Diane Sawyer excels at comforting viewers -- ABC's ''PrimeTime Live'' anchor keeps the news straight-forward and honest

By Ken Tucker
Updated July 28, 1995 at 04:00 AM EDT

Network news offers about as much detail and analysis of world events as reading the torn scraps of USA Today thrown from a moving train. Accept this conclusion of mine and you’ll find yourself wondrously liberated, no longer bound by never-never-land TV-critic standards that demand serious news from the small screen. After reading a few real, honest-to-gosh, words-on-pages newspapers in the morning, you’ll be free to enjoy TV news on its own terms: as a place where charming personalities vie for our attention, each of them apparently intent not on giving us information but on comforting us. TV news, anxious not to tell us anything that’s not relevant to our immediate, everyday lives, has gone into the reassurance business.

No one is better at this than Diane Sawyer. On ABC’s PrimeTime Live, the relegated-to-specials Turning Point, and the soon-to-vanish Day One, her tone is always firm and precise, yet chummy. On her recent, top-rated PrimeTime update on the Dilley sextuplets, Sawyer demonstrated a lovely gentleness and genuine curiosity about the children that transcended mere TV-star duty.

Sawyer frowns a little when she’s introducing a story that involves a human tragedy or a complicated set of statistics. With her frown and sometimes even a little grimace, Diane is saying to us, ”Hey, I know this is tough, but I’m here, and I’ll be back when the segment is over, and we’ll get through it together just fine.” I’ve dozed off during her intros to things like a report on how to escape when your house is on fire, safe in the knowledge that, as long as Sawyer’s lulling, protective voice was wafting through the air, no way was my house going to catch on fire.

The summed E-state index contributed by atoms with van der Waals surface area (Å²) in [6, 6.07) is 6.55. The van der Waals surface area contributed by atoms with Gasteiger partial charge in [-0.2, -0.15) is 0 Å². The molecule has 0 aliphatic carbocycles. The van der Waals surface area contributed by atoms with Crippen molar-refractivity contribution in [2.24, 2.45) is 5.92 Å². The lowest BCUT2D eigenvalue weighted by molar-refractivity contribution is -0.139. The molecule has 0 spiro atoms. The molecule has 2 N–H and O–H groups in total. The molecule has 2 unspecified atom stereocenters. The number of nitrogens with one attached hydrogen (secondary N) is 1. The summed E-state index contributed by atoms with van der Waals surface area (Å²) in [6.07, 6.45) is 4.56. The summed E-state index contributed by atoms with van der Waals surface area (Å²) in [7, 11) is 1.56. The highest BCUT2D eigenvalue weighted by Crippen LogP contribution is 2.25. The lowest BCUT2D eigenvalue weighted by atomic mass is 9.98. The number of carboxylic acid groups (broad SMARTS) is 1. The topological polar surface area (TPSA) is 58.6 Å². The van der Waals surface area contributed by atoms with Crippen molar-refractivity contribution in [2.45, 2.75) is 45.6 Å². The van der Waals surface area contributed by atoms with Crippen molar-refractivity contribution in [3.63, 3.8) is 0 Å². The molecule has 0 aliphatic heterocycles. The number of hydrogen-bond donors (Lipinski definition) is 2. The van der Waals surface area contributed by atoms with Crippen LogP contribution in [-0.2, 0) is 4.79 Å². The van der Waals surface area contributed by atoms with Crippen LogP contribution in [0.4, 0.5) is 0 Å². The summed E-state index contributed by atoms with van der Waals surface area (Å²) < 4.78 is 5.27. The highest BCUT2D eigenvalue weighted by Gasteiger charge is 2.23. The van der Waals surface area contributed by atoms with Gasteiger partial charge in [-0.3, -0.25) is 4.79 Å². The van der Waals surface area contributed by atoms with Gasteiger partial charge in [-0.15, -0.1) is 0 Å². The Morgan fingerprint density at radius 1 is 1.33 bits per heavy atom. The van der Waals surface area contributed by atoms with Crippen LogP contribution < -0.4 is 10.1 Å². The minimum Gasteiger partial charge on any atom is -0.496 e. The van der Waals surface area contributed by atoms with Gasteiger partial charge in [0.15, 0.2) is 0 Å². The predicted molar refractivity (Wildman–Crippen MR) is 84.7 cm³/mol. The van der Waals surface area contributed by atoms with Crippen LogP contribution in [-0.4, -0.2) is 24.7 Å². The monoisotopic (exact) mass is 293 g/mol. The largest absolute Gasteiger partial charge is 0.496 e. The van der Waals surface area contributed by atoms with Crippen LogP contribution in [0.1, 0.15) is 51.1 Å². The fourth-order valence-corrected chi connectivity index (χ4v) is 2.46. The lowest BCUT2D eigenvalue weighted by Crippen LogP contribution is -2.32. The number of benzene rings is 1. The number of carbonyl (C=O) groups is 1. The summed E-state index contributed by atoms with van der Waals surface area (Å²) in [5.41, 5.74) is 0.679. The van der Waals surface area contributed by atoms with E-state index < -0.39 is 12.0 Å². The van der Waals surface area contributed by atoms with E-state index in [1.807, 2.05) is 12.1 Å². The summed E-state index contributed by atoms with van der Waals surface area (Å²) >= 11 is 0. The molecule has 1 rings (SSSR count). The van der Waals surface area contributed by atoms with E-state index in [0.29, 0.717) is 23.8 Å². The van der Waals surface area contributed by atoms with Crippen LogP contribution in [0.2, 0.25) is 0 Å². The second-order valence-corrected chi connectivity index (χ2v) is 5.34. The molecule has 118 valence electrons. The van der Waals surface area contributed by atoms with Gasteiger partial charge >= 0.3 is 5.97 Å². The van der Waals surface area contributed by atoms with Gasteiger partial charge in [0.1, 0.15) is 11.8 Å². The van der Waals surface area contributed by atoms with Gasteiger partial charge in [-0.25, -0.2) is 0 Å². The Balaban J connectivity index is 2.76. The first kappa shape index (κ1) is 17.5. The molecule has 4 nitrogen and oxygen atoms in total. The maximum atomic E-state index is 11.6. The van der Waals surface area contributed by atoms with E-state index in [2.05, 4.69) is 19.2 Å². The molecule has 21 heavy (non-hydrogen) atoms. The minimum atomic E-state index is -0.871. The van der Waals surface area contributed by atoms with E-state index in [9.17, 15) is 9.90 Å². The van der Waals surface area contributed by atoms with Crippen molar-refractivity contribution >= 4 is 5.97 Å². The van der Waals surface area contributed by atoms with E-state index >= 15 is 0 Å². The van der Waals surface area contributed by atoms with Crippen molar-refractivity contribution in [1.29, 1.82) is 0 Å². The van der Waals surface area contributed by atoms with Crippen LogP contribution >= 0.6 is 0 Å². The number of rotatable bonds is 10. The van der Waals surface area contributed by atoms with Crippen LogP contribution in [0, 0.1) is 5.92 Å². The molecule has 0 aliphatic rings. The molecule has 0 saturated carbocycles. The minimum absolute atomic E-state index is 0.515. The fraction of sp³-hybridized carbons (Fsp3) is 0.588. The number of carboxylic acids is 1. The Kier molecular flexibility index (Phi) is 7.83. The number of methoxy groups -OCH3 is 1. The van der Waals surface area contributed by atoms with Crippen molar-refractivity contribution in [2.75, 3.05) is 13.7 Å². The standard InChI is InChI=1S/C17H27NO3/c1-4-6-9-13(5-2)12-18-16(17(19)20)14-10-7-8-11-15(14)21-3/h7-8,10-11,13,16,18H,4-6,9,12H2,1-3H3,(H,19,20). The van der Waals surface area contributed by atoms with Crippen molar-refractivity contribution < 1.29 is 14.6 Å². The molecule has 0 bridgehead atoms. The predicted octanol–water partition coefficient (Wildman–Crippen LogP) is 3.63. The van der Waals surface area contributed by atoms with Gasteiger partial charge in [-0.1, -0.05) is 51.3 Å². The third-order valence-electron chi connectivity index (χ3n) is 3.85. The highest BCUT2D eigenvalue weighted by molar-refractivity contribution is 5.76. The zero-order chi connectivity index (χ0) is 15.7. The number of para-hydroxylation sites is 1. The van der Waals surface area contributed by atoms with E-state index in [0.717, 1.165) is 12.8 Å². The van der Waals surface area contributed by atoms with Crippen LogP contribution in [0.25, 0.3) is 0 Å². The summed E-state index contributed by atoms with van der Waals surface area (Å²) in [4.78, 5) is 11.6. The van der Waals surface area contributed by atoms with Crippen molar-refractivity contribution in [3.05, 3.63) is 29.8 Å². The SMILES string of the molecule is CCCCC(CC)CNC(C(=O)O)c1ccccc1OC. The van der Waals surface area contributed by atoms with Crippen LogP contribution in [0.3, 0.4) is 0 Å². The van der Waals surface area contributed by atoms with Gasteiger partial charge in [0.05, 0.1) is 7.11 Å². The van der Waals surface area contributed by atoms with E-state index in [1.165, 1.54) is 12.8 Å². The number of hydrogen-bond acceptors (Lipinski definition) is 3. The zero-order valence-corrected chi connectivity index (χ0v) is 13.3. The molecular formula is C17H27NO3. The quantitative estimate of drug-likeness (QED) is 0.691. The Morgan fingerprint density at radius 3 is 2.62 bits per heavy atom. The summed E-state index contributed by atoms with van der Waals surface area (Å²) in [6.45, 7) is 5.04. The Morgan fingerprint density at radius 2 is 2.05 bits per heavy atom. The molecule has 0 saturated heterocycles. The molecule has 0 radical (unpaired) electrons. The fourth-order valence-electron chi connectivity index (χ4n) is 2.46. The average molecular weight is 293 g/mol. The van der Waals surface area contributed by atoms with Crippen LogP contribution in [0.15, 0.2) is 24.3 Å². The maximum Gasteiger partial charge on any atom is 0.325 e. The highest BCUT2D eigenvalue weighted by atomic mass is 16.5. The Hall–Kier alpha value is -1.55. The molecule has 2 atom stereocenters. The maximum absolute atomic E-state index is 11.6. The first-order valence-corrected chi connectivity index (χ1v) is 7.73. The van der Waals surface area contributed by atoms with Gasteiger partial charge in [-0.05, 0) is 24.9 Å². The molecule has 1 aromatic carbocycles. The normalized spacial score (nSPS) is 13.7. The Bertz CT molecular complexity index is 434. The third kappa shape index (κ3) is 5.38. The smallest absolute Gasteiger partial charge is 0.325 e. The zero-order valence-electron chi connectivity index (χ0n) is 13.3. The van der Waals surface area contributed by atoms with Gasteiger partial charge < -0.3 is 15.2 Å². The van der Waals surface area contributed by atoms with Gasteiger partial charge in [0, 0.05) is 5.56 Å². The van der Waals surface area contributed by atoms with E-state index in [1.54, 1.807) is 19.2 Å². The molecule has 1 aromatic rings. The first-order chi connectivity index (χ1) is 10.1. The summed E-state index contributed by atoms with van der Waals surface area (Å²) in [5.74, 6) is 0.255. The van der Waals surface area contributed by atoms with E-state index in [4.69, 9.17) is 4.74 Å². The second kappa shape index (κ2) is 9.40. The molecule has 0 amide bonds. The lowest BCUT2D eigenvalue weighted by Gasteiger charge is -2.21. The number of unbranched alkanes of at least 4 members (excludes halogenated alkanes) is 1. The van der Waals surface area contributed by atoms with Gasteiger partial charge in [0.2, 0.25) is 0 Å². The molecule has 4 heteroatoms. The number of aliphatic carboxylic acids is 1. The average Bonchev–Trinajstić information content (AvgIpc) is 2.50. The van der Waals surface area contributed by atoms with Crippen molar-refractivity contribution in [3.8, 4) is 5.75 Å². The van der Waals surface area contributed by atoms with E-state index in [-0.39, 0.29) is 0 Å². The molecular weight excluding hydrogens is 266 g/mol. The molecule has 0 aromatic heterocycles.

It was this quality that probably made her a shoo-in to host the Michael and Lisa Marie Presley-Jackson interview on June 14. Like you and me, Michael Jackson has very likely spent a few evenings in thrall to Sawyer’s fuzz-toned assurances, and he probably figured she was just the sort of newsperson to lob softball questions at him and his beguilingly foul-tempered missus. (The only mistake I think Sawyer made was in trying to draw out mum Michael when it seemed clear that Lisa Marie was a volcano of opinions waiting to erupt.)

In a way, Diane Sawyer is a key transitional figure in TV news, one of the few broadcasters to tacitly acknowledge that her role as reporter is — now that TV news departments prize ratings over information — almost meaningless. At the same time, Sawyer has maintained an air of toughness and professionalism that eludes many of her colleagues. And so with PrimeTime now her only regular ABC showcase, it’s tempting to speculate: Would becoming an evening-news anchor be her logical next career step?